A woman in California is suing after her goat was allegedly barbecued.
Jessica Long purchased Cedar, the beloved pet goat, in April 2022 for her 9-year-old daughter, who cared for the farm animal every day, reported the Sacramento Bee.
After deciding to enter Cedar into the Shasta District Fair’s livestock auction, the daughter desperately wanted him back, leading Long to steal the goat.
In the process, it prompted a frenzy involving local officials and sent sheriffs on a 200-mile wild goose chase — make that goat chase — to find and retrieve the precious pet.
But Long’s attorney called the events an “abuse of power” and a “sham.”
Long is now suing the Shasta sheriff’s officials, Shasta County, the Shasta District Fair and other defendants they believe are involved and is asking for actual, general and punitive damages, according to court documents obtained by the Sacramento Bee.
“What happened here is an abuse of power, and an incredible waste of taxpayer resources,” Vanessa Shakib, Long’s lawyer, told The Post in an emailed statement. “Government officials escalated a purely civil dispute into a sham criminal pursuit.”
The lawsuit was originally filed in August 2022 but amended in March of this year.
“Police officers improperly declared themselves judge and jury, and disposed of a little girl’s family pet in violation of her Due Process rights,” Shakib continued to The Post. “Officials in the State of California surely have more pressing matters to attend to than a publicly-funded 500-mile joyride to illegally seize a little girl’s goat.”
When contacted by The Post, the Shasta County Sheriff’s Office responded simply: “Unfortunately, due to pending litigation we are unable to comment.”
The family entered their pet goat, Cedar, into the state fair, but quickly changed their minds about selling it at auction.
In June of last year, Long decided to enter Cedar into the Shasta District Fair’s junior livestock auction — which sells animals solely for use as meat.
The fair’s brochure strictly states that there are “no exceptions.”
Long’s lawyer called Cedar’s retrieval an “abuse of power” by California officials.
Advancing Law for Animals
On June 25, Cedar was sold to a representative of California State Senator Brian Dahle for a whopping $902, according to The Sacramento Bee, of which $63.14 was supposed to go to the state fair and $838.86 to the goat’s owners.
However, Long’s daughter — who “loved” the animal “as a family pet,” the suit claimed — was reportedly crushed about the goat’s fate.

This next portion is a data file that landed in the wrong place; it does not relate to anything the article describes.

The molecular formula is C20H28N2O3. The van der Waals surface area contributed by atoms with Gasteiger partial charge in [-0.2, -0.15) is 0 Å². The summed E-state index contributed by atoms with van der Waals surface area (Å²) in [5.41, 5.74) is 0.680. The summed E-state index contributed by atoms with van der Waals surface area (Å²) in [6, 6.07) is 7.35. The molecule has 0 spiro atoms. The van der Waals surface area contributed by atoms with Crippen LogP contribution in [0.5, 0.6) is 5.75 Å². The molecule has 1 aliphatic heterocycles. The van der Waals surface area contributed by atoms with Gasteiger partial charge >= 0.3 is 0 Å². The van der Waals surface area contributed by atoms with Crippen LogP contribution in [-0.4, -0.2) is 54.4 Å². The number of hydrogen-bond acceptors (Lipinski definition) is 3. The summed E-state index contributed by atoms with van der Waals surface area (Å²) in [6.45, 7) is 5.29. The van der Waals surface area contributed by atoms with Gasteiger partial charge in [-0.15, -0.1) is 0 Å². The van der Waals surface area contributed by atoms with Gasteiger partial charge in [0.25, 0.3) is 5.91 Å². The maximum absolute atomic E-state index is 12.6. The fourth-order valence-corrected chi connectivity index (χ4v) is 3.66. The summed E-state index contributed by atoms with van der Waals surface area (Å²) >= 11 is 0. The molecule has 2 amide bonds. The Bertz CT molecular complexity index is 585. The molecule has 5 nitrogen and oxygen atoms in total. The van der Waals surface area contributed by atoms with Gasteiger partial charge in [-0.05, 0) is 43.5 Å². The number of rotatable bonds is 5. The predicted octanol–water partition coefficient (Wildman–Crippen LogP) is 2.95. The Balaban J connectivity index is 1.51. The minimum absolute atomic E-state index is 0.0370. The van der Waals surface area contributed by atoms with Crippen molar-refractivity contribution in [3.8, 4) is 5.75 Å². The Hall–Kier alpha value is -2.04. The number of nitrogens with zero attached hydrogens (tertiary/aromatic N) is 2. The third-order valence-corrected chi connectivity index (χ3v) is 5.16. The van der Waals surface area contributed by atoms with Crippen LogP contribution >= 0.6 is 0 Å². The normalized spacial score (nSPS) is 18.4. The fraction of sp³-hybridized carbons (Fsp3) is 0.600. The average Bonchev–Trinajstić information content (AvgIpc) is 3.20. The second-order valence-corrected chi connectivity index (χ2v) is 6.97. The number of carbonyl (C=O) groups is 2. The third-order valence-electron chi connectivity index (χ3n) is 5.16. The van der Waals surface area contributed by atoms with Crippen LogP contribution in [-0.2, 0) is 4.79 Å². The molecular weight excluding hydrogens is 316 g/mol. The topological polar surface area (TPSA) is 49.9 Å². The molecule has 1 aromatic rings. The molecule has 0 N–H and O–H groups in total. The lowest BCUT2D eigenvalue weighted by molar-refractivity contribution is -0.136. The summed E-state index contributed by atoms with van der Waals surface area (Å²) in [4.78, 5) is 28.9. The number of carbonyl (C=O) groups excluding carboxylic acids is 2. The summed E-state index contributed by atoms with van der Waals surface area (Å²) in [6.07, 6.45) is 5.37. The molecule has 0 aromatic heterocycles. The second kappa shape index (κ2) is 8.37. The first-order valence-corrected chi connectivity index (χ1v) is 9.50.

So Long resorted to a drastic measure — and took back Cedar.
“It was heartbreaking,” Long wrote in a June 27 email explaining her decision to the Shasta District Fair, obtained by The Sacramento Bee. “The barn was mostly empty and at the last minute I decided to break the rules and take the goat that night and deal with the consequences later.”
The mom said that she had contacted Dahle, who didn’t seem to mind that she wanted to save the goat from slaughter, and Long offered to pay the parties back for the animal and any expenses.
But the state fair and the California Department of Food and Agriculture (CFDA) still demanded the mother return Cedar, with the fair’s chief executive officer reportedly emailing her that the decision was meant to teach “our youth responsibility.”
‘I decided to break the rules and take the goat that night and deal with the consequences later.’
“Making an exception for you will only teach out [sic] youth that they do not have to abide by the rules that are set up for all participants,” they added.
The CFDA also told the fair’s CEO that they had to stick to the rules of the state fair.
The Sacramento Bee reported that the CEO then sent an email to a CFDA official, claiming that an organizer of the local community barbecue “has contacted her lawyers regarding the theft of the goat donated to the bbq.”
A livestock manager of the Shasta District Fair had already started texting Long, reportedly warning that there would be “serious consequences” if she didn’t return Cedar to them — even threatening a felony count of grand theft.
Two weeks after Long had taken back the goat, a sheriff from Shasta County, Detective Jeremy Ashbee, filed a search warrant affidavit requesting permission to take Cedar.
A judge signed off on it, allowing the officers to “utilize breaching equipment to force open doorway(s), entry doors, exit doors, and locked containers in pursuit of their target” at Bleating Hearts Farm and Sanctuary in Napa, where Cedar was thought to be, the Bee reported.
However, Cedar was not there — instead, he was at an unnamed farm in Sonoma County where Long had sent the animal in order to avoid the slaughterhouse.
The sheriffs retrieved the goat from that animal rescue — allegedly with “no warrant to search and seize” Cedar at that specific facility — and drove him over 200 miles back to Shasta County, where he was handed off to unnamed fair personnel for “slaughter/destruction,” the lawsuit claimed.
It is believed that Cedar was then served up at a community barbecue after being slaughtered.
An online petition has been started in honor of Cedar, in hopes to raise awareness about the lawsuit, 36,000 people have signed.